English H195A

Honors Course

Section Semester Instructor Time Location Course Areas
2 Fall 2016 Langan, Celeste
TTh 2-3:30 247 Dwinelle

Book List

Barthes, R: S/Z; Culler, J: Literary Theory: A Very Short Introduction; Muller, J. P.: The Purloined Poe;

Recommended: Leitch, V., et al.: Norton Anthology of Theory and Criticism


 In the fall semester, we will consider what makes a research question, problem, or project a significant one. Does it merely involve choosing to study a “significant” writer or text? (And what makes some writers/texts more significant than others?) Or do new issues and objects emerge as significant in response to different historical conjunctures and intellectual agendas?  Together we will read and discuss essays that raise key issues about representation, imagination, communication, interpretation, and critique, undertaking what might be called (after “The Purloined Letter”) “a thorough research of the premises” of literary study.  Individually, students will consult with me to construct bibliographies on specific texts or issues relevant to their own interests, and use these bibliographies to define a compelling, workable thesis topic.  Each student will also participate in a “working group” responsible for designing a week’s syllabus, choosing the texts and leading discussion of them.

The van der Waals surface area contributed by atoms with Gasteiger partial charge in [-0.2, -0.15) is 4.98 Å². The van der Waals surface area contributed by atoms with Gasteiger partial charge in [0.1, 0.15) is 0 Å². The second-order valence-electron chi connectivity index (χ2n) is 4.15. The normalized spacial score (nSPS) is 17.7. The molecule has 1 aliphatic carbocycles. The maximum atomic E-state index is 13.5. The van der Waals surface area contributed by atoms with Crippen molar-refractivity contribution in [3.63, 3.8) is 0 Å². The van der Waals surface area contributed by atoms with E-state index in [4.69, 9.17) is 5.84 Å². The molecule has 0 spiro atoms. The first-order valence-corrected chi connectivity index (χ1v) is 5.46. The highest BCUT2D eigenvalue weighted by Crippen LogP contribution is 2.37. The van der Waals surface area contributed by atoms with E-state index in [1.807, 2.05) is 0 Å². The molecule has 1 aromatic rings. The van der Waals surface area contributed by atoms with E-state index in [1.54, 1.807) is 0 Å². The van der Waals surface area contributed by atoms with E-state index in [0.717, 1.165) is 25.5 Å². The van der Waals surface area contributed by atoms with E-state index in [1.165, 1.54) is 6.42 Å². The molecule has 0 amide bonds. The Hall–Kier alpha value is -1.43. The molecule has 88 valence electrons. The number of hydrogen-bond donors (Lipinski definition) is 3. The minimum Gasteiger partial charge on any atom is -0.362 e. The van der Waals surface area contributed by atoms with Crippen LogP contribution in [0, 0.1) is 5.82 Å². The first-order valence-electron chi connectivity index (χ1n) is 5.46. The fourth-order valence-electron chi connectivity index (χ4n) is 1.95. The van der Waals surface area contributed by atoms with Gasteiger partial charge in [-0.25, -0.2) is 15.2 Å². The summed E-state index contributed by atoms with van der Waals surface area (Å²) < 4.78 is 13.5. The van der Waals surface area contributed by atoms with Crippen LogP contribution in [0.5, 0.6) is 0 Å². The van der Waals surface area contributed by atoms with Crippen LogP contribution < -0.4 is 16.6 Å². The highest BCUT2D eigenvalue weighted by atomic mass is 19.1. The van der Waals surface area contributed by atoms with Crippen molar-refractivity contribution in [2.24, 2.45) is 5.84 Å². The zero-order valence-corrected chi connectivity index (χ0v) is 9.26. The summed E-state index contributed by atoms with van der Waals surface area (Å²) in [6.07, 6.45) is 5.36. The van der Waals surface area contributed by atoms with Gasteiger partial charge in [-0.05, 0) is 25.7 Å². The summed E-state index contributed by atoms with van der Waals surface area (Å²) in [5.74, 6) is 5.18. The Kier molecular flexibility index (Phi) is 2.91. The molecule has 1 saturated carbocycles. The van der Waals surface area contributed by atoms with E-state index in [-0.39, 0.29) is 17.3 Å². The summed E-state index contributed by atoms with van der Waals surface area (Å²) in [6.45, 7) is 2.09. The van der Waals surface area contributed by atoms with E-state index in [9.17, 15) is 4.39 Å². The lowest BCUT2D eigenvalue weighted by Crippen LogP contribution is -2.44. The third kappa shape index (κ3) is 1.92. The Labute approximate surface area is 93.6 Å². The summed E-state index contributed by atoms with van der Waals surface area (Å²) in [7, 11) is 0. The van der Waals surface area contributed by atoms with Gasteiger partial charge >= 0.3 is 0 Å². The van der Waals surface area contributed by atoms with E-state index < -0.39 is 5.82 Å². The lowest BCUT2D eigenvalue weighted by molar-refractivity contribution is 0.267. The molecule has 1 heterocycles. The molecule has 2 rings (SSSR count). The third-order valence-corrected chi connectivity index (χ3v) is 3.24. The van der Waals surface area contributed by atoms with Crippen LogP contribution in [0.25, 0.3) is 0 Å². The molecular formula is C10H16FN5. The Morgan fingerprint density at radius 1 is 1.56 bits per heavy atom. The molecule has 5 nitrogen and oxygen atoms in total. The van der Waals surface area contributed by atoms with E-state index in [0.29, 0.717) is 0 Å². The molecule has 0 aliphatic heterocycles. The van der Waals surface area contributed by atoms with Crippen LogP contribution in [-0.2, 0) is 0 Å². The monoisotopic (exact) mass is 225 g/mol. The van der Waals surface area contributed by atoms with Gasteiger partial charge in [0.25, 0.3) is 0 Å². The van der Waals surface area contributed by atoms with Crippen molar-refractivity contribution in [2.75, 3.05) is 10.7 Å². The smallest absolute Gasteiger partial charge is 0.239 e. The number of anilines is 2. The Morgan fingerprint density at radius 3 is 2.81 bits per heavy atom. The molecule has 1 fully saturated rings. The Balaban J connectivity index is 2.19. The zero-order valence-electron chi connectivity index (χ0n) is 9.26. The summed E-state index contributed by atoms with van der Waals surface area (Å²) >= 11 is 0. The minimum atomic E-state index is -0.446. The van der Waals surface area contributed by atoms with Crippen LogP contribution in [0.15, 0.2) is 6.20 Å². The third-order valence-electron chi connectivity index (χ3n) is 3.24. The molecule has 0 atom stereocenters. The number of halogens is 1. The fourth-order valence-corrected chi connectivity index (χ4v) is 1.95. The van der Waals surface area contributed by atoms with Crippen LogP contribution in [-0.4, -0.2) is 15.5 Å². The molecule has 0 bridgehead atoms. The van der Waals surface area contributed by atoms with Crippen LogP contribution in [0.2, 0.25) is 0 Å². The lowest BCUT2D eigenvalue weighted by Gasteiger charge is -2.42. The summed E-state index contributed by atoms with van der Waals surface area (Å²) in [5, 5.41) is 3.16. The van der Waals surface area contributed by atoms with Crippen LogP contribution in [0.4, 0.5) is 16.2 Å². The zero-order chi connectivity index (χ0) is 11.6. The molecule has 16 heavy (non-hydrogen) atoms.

Prospective students should read Literary Theory: A Very Short Introduction over the summer. They should also begin to consider a writer or text or issue for research. A useful strategy in this selection might be: what writer or text or subject matter has most challenged or cemented my ideas about what literature is and what happens when it is read?

Students who satisfactorily complete H195A-B (the Honors Course) will satisfy the Research Seminar requirement for the English major.  (More details about H195A prerequisites, how and when students will be informed of the results of their applications, etc., are in the paragraph about the Honors Course on page 2 of the instructions area of this Announcement of Classes.)

To be considered for admission to this course, you will need to electronically apply by:

     • Clicking on the link below and filling out the application you will find there, bearing in mind that you will also need to attach:

     • a PDF of your college transcript(s),

     • a PDF of your spring 2016 course schedule,

     • a PDF (or Word document) of a critical paper that you wrote for another class (the length of this paper not being as important as its quality), and

     • a PDF (or Word document) of a personal statement, including why you are interested in taking this course and indicating your academic interest and, if possible, the topic or area you are thinking of addressing in your honors thesis.

The deadline for completing this application is midnight, FRIDAY, MAY 13.

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